Areas of Zika virus transmission_tn

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Cases of ZV infection (ZVI) have appeared in travelers returning home after visits to places where local transmission is occurring. There have been over 30 documented "travel-associated cases" of ZVI in 11 US states.

During the first week of infection, ZV can be found in blood and passed from an infected person to mosquitoes. If travelers from endemic regions have ZV in their blood on arrival in their home country and competent vector mosquitoes are present, local transmission of ZV is possible. But, because contact between Aedes mosquitoes and people is infrequent in most of the continental US and Hawaii (due to mosquito control and people living and working in air-conditioned environments), local transmission of ZV is expected to be rare and limited. Because dengue also is transmitted by Aedes mosquitoes, ZVI in the mainland US is likely to occur in the same regions in which limited outbreaks of dengue have occurred (parts of Texas and southern Florida and Hawaii). Similarly, in areas of the US where dengue is now endemic (Puerto Rico and the U.S. Virgin Islands in the Caribbean, and American Samoa, Guam, and the Northern Mariana Islands in the Pacific Ocean), ZVI may also become endemic.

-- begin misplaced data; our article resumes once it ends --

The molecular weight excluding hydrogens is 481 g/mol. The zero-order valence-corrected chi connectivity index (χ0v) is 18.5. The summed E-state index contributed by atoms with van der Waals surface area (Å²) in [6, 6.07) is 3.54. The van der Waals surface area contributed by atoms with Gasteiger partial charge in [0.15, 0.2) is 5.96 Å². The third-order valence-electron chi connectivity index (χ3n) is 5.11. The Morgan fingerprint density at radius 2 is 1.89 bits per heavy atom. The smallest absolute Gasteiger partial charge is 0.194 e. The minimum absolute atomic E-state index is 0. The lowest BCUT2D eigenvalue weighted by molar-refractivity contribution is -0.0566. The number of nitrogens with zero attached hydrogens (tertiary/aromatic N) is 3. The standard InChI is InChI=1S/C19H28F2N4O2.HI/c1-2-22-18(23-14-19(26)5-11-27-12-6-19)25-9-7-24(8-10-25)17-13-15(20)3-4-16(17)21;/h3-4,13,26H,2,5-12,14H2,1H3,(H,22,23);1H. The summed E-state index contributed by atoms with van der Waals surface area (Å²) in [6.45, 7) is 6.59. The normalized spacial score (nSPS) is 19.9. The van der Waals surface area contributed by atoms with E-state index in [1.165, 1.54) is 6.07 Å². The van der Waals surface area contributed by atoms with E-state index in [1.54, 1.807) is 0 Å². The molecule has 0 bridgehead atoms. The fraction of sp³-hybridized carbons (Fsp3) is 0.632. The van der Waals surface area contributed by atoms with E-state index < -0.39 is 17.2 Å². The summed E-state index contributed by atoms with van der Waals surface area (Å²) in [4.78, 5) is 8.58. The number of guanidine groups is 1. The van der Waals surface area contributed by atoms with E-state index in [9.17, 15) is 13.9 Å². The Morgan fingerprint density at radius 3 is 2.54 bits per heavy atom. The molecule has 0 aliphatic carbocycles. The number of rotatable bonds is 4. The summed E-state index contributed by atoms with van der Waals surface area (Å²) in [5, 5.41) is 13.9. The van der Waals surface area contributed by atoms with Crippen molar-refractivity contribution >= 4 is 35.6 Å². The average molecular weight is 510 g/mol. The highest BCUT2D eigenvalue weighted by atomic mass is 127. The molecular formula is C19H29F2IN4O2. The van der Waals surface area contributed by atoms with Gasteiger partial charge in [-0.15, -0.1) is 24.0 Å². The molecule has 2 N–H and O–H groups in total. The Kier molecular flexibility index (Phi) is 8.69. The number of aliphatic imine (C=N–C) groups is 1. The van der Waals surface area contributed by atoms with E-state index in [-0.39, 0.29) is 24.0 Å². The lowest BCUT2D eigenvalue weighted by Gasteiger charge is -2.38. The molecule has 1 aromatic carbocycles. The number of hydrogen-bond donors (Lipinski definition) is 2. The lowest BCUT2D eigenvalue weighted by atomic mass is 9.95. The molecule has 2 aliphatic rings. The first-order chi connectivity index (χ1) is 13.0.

Although ZVI is transmitted primarily by mosquitoes, other modes of transmission are possible. There has been one report of possible spread through blood transfusion and one report of possible spread through sexual contact. Transmission of ZV can also occur from mother to child during pregnancy, as with dengue virus, chikungunya virus, West Nile virus, and yellow fever virus. Breast milk transmission has also been reported for dengue and West Nile virus.

What are the Manifestations of Zika Virus Infection?

Only one in five people who become infected with ZV will feel sick. Symptoms of ZVI include: fever, maculopapular skin rash, conjunctivitis (pink eye), pains in joints, pain behind the eyes, headache, and muscle pains (myalgias). Symptoms last 4 to 7days. Most ZVI are mild, but very uncommonly Guillain-Barre syndrome (GBS) may follow ZVI; GBS has also been reported to follow dengue and chikungunya.